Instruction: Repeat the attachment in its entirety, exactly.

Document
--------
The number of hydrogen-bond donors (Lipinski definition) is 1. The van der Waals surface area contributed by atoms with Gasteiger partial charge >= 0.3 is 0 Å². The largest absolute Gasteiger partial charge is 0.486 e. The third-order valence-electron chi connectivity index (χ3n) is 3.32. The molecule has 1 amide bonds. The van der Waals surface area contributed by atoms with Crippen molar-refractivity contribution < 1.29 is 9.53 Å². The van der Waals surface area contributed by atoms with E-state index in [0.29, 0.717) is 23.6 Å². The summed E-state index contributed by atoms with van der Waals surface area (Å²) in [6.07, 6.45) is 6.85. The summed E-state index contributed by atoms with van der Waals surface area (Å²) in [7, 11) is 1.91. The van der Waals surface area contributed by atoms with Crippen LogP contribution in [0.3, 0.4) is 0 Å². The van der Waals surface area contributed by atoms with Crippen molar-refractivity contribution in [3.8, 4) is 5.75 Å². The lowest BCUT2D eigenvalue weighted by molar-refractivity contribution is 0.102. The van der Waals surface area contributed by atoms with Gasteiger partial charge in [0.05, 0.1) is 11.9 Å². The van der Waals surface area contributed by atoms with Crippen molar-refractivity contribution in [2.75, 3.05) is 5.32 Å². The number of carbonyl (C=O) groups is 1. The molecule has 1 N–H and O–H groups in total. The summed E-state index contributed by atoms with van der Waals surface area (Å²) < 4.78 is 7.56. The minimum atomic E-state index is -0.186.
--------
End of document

The number of hydrogen-bond donors (Lipinski definition) is 1. The van der Waals surface area contributed by atoms with Gasteiger partial charge >= 0.3 is 0 Å². The largest absolute Gasteiger partial charge is 0.486 e. The third-order valence-electron chi connectivity index (χ3n) is 3.32. The molecule has 1 amide bonds. The van der Waals surface area contributed by atoms with Crippen molar-refractivity contribution < 1.29 is 9.53 Å². The van der Waals surface area contributed by atoms with E-state index in [0.29, 0.717) is 23.6 Å². The summed E-state index contributed by atoms with van der Waals surface area (Å²) in [6.07, 6.45) is 6.85. The summed E-state index contributed by atoms with van der Waals surface area (Å²) in [7, 11) is 1.91. The van der Waals surface area contributed by atoms with Crippen LogP contribution in [0.3, 0.4) is 0 Å². The van der Waals surface area contributed by atoms with Crippen molar-refractivity contribution in [3.8, 4) is 5.75 Å². The lowest BCUT2D eigenvalue weighted by molar-refractivity contribution is 0.102. The van der Waals surface area contributed by atoms with Gasteiger partial charge in [0.05, 0.1) is 11.9 Å². The van der Waals surface area contributed by atoms with Crippen molar-refractivity contribution in [2.75, 3.05) is 5.32 Å². The number of carbonyl (C=O) groups is 1. The molecule has 1 N–H and O–H groups in total. The summed E-state index contributed by atoms with van der Waals surface area (Å²) < 4.78 is 7.56. The minimum atomic E-state index is -0.186.